Last summer, while I was (ironically) in Chicago, the Eugene Symphony announced that its excellent executive director, Paul Winberg (here’s a Q&A I did with Winberg a few years ago), was leaving the symphony for a spot as the executive directorof the Grant Park Music Festival.
Winberg left the symphony in good financial shape, still in the black after years of recession. As symphonies around the country go bankrupt or conduct punishing negotiations with their musicians, Eugene seems calm though the development team certainly works its (collective) butt off to raise the money necessary to stay in the black.
Last week, the symphony sent out a press release to announce that it had hired a new executive director: Scott Freck, currently the VP for artistic operations and the general manager of the North Carolina Symphony, based in Raleigh. Freck will move to Eugene in June, and his family (he has a wife and two kids) will follow in July.
But he won’t be new to Oregon; he grew up “outside of Portland.” When he was young, he was a cellist with the Portland Youth Philharmonic, and he worked as artistic administrator for the Oregon Symphony in Portland for years before he moved in 2000 to that other, hotter, more mosquito-ridden coast.
I had the opportunity to talk to Freck about his return to his home state, his feelings about the Eugene Symphony and his plans for the future – and how to fill Winberg’s shoes and keep the Eugene Symphony financially and musically successful.
Suzi Steffen: What appealed to you about the Eugene Symphony?
Scott Freck: From where I’m sitting, it looks like exactly the right fit. It’s the right job, in the right city, most importantly the right organization. The strong support the city has shown that orchestra year in and year out, it shows that the city and the surrounding areas, they care about music in their lives.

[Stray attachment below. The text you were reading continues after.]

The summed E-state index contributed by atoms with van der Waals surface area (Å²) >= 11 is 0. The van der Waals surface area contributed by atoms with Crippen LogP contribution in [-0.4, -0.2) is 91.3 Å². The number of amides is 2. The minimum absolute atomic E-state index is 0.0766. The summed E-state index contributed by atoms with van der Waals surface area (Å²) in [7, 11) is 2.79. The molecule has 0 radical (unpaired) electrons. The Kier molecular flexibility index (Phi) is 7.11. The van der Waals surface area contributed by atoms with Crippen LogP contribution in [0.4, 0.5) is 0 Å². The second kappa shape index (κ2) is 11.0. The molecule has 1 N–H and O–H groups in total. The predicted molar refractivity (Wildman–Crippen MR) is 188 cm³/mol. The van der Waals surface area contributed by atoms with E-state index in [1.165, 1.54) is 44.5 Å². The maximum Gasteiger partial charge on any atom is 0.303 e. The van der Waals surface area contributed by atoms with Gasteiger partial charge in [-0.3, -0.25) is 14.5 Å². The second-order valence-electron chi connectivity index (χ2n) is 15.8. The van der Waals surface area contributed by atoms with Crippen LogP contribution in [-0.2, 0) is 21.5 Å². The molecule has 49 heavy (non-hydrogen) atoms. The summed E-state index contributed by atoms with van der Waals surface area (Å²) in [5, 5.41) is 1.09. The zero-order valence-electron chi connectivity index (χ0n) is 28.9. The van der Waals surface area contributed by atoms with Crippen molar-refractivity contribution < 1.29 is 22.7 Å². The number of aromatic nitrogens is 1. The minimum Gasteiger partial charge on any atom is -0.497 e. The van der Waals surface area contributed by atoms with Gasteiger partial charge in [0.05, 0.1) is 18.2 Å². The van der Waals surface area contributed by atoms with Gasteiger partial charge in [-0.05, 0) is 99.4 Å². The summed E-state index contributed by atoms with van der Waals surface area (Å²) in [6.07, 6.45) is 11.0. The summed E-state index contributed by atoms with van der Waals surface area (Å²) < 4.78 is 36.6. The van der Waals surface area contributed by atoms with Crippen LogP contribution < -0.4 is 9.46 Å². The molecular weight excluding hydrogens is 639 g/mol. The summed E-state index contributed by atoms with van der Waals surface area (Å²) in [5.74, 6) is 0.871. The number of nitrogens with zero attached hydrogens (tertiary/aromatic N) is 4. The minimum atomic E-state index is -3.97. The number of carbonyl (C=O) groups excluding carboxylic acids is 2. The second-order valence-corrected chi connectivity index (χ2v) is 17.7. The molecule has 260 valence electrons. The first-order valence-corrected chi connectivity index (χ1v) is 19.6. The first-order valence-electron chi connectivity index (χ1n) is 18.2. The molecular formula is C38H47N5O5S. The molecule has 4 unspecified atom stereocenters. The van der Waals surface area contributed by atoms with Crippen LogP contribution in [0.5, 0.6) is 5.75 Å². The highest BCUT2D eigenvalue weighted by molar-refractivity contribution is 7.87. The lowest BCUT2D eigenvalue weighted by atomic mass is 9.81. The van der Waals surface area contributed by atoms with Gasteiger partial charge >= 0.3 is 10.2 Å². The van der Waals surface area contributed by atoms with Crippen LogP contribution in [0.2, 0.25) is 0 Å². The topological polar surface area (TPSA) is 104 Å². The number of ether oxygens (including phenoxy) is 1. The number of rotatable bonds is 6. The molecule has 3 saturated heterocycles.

The Eugene Symphony has a great reputation for picking music directors, but also for the quality of connections with their community. That would appeal to anybody, to take a step up and become an executive director in such a place.
What about coming back to the Pacific Northwest?
Yeah, it’s a thrill. We’ve loved our time here in North Carolina, and of course our son was born here. It’s a thrill to be returning home. I grew up outside of Portland, but Eugene is an ancestral home for me. My mother was born in Eugene, and my mother’s mother’s family, the Scott family, moved to Coburg in the 1880s, believe it or not. We’ve got deep, deep roots.
And your kids?
I think they’re excited. The kids are curious more than anything. Although my daughter was born in Portland, we moved to North Carolina when she was three months old. The beautiful thing for us is that all of our immediate family are scattered up and down the West Coast, and they know they’ll get to see their cousins more than they have. They’re excited – and it’s a big change.
What are some directions you think the Eugene Symphony should take, considering the dire straits of many orchestras right now?
I think, to stay in the black, you start by making good choices. The choices have to support the art and the people that you’re serving. We have to draw upon that strong support, involve the people who make it happen – the board, the concertgoers, the Guild, the donors – and indeed, the musicians themselves. It really does take a village to have this success. We need to continue to have everybody working together.